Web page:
For those of you (like me) who are proud HBO aficionados, this news will bring blaring horns, fireworks and loads of sparkling confetti. Make sure you’re sitting down…HBO has finally taken our advice and is now testing its popular HBO Go as a standalone project. But in all honesty, are you surprised?
Forbes reported yesterday that as we speak, a trial period is taking place in Scandinavia which allows users to enjoy a subscription model that doesn’t include an existing cable subscription. If all goes well, this means that we will soon be able to merrily watch shows such as Game of Thrones, True Blood, Girls and Boardwalk Empire – not to mention all HBO movies – via HBO Go without having that ominous $60-$120 cable bill rear its ugly, unwelcome head.
However, HBO can be given some props and an “A for effort,” as it stubbornly held its foot down with this cable package deal in an attempt to differentiate itself and its offerings among competitors. But now that an actual trial period has commenced, I don’t see this slowing down anytime soon. Remember the Twitter (News - Alert)-based protest viewers partook in last summer, where they tweeted how much they’d be willing to pay for HBO Go on a monthly basis? The prices ranged from $7 (just about much Netflix currently charges for its lowest subscription package) all the way to $25+.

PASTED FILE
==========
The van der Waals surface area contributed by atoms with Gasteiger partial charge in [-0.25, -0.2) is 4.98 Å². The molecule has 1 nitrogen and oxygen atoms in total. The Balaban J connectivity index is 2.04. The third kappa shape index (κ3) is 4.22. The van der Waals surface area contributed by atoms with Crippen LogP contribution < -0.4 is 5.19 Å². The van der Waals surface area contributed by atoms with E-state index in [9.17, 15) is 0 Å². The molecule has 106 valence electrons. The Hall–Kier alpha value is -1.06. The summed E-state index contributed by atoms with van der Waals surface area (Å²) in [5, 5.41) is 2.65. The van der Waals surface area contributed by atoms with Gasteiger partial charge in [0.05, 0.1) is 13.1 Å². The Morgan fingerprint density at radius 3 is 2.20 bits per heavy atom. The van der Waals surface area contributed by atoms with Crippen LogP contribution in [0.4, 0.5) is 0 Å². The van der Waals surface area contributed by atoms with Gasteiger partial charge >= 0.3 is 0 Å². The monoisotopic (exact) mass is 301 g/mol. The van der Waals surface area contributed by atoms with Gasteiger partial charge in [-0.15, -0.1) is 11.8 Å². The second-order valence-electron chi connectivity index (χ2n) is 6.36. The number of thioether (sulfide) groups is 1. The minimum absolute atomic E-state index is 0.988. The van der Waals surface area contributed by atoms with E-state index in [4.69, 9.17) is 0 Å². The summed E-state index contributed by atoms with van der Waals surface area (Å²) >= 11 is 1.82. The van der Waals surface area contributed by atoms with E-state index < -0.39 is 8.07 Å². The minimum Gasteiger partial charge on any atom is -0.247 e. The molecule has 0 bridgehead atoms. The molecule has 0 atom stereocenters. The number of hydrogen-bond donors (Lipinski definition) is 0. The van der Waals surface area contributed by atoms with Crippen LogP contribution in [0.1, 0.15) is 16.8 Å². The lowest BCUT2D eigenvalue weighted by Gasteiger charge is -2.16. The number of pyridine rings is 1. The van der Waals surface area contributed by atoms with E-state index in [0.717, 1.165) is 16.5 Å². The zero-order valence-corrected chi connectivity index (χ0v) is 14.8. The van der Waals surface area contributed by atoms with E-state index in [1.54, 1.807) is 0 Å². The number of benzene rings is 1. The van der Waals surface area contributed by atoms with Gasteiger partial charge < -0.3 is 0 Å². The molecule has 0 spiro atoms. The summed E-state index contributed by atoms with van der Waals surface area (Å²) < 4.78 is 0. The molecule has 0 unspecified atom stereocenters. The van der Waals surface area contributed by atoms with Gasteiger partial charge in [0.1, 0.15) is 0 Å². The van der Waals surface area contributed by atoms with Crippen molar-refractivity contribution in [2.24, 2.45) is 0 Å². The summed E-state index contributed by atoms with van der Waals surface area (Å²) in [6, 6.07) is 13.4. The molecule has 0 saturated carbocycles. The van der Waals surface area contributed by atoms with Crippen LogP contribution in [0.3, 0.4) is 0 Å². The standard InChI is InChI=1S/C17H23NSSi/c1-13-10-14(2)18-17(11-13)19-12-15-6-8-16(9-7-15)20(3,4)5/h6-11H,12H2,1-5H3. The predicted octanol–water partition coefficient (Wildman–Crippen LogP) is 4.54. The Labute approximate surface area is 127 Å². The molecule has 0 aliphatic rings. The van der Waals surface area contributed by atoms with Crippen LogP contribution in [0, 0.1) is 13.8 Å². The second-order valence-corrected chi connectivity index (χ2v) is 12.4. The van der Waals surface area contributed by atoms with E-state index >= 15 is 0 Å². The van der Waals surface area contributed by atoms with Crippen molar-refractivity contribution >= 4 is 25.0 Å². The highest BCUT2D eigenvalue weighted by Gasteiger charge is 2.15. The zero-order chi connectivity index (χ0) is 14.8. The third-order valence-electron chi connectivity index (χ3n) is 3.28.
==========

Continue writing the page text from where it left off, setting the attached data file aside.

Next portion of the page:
Clearly, customers have a thirst for something only a standalone HBO Go can quench. Comedy site College Humor even recently released a skit called “The Secret of HBO Go” where a string of unlikely, unrelated individuals need to access one person’s password to watch HBO Go, as they refuse to pay for the cable subscription baggage. This also gives us a reason as to why Game of Thrones was the most pirated show on the Internet last year, which Forbes perfectly points out.
“Such a move would likely make many more customers consider subscribing to the channel, as currently those who are most likely to love HBO programming, Game of Thrones, Girls, etc. are the least likely to still have a cable subscription,” Forbe’s Paul Tassi writes, making quite an excellent point. All of these shows are likely affiliated with a younger demographic who is frugal by necessity, not choice.
As a regular HBO Go user myself, I have to admit that I virtually never watch HBO Go on TV, but on my Kindle Fire and sometimes on my laptop. Plus, creating and supporting a multi-channel customer experience is a blazing hot topic right now and is far from dying out anytime soon. By focusing on HBO Go as its own force, the company will surely experience an overwhelming spike in business.
So what it boils down to is this: HBO Go, which boasts a huge, unrelenting client base, for $15 per month (the price the company is currently trialing) or Netflix, which doesn’t have your favorite HBO programs, for $7.99-$10.99 per month. For those who love and primarily watch HBO, this seems like a pretty square deal, and one which I think many would jump at the chance to get.
“Once HBO finally breaks from cable subscriptions, it should be a force Netflix will have to reckon with,” Tassi concludes.
Edited by Jamie Epstein